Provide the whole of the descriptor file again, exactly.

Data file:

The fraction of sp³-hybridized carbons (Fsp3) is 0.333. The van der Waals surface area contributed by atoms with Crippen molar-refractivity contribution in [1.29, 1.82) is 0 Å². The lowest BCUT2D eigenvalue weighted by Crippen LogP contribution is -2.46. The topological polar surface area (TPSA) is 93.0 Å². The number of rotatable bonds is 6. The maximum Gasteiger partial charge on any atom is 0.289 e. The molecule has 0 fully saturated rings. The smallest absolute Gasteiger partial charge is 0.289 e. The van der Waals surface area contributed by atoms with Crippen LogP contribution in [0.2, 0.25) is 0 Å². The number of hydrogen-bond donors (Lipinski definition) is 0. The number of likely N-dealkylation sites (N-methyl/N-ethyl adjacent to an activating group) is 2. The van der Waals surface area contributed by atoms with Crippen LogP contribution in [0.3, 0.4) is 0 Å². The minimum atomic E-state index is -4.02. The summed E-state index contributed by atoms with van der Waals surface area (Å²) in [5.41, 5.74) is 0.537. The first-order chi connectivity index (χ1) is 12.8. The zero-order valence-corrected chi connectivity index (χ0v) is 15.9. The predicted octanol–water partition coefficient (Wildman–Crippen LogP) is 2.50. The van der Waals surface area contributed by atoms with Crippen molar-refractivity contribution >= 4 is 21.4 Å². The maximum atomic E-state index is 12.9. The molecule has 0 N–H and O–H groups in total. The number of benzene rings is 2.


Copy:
The fraction of sp³-hybridized carbons (Fsp3) is 0.333. The van der Waals surface area contributed by atoms with Crippen molar-refractivity contribution in [1.29, 1.82) is 0 Å². The lowest BCUT2D eigenvalue weighted by Crippen LogP contribution is -2.46. The topological polar surface area (TPSA) is 93.0 Å². The number of rotatable bonds is 6. The maximum Gasteiger partial charge on any atom is 0.289 e. The molecule has 0 fully saturated rings. The smallest absolute Gasteiger partial charge is 0.289 e. The van der Waals surface area contributed by atoms with Crippen LogP contribution in [0.2, 0.25) is 0 Å². The number of hydrogen-bond donors (Lipinski definition) is 0. The number of likely N-dealkylation sites (N-methyl/N-ethyl adjacent to an activating group) is 2. The van der Waals surface area contributed by atoms with Crippen LogP contribution in [0.3, 0.4) is 0 Å². The minimum atomic E-state index is -4.02. The summed E-state index contributed by atoms with van der Waals surface area (Å²) in [5.41, 5.74) is 0.537. The first-order chi connectivity index (χ1) is 12.8. The zero-order valence-corrected chi connectivity index (χ0v) is 15.9. The predicted octanol–water partition coefficient (Wildman–Crippen LogP) is 2.50. The van der Waals surface area contributed by atoms with Crippen molar-refractivity contribution >= 4 is 21.4 Å². The maximum atomic E-state index is 12.9. The molecule has 0 N–H and O–H groups in total. The number of benzene rings is 2.